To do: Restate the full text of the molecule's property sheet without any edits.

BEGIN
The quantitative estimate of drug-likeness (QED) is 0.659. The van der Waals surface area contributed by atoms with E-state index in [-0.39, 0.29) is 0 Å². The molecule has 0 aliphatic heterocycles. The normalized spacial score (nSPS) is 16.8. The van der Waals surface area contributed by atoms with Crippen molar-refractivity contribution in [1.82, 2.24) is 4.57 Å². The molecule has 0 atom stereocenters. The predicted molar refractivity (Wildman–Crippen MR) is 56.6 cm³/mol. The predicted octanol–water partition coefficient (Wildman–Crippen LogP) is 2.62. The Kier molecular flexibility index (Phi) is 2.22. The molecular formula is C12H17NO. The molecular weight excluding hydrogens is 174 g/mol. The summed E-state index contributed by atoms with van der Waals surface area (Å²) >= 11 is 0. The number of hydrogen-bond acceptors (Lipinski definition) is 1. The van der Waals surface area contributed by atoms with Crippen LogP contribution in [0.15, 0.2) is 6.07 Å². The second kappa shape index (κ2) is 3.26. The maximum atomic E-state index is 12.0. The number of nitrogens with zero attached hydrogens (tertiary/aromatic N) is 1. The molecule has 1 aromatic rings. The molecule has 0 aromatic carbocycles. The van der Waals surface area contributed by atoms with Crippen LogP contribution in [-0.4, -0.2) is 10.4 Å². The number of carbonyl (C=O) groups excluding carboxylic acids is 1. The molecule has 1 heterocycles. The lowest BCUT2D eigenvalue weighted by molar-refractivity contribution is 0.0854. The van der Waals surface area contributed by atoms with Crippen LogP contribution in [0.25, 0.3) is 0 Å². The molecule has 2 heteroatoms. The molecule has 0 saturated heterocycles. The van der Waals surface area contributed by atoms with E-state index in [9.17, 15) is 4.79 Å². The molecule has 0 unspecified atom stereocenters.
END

The quantitative estimate of drug-likeness (QED) is 0.659. The van der Waals surface area contributed by atoms with E-state index in [-0.39, 0.29) is 0 Å². The molecule has 0 aliphatic heterocycles. The normalized spacial score (nSPS) is 16.8. The van der Waals surface area contributed by atoms with Crippen molar-refractivity contribution in [1.82, 2.24) is 4.57 Å². The molecule has 0 atom stereocenters. The predicted molar refractivity (Wildman–Crippen MR) is 56.6 cm³/mol. The predicted octanol–water partition coefficient (Wildman–Crippen LogP) is 2.62. The Kier molecular flexibility index (Phi) is 2.22. The molecular formula is C12H17NO. The molecular weight excluding hydrogens is 174 g/mol. The summed E-state index contributed by atoms with van der Waals surface area (Å²) >= 11 is 0. The number of hydrogen-bond acceptors (Lipinski definition) is 1. The van der Waals surface area contributed by atoms with Crippen LogP contribution in [0.15, 0.2) is 6.07 Å². The second kappa shape index (κ2) is 3.26. The maximum atomic E-state index is 12.0. The number of nitrogens with zero attached hydrogens (tertiary/aromatic N) is 1. The molecule has 1 aromatic rings. The molecule has 0 aromatic carbocycles. The van der Waals surface area contributed by atoms with Crippen LogP contribution in [-0.4, -0.2) is 10.4 Å². The number of carbonyl (C=O) groups excluding carboxylic acids is 1. The molecule has 1 heterocycles. The lowest BCUT2D eigenvalue weighted by molar-refractivity contribution is 0.0854. The van der Waals surface area contributed by atoms with Crippen LogP contribution in [0.25, 0.3) is 0 Å². The molecule has 2 heteroatoms. The molecule has 0 saturated heterocycles. The van der Waals surface area contributed by atoms with E-state index in [9.17, 15) is 4.79 Å². The molecule has 0 unspecified atom stereocenters.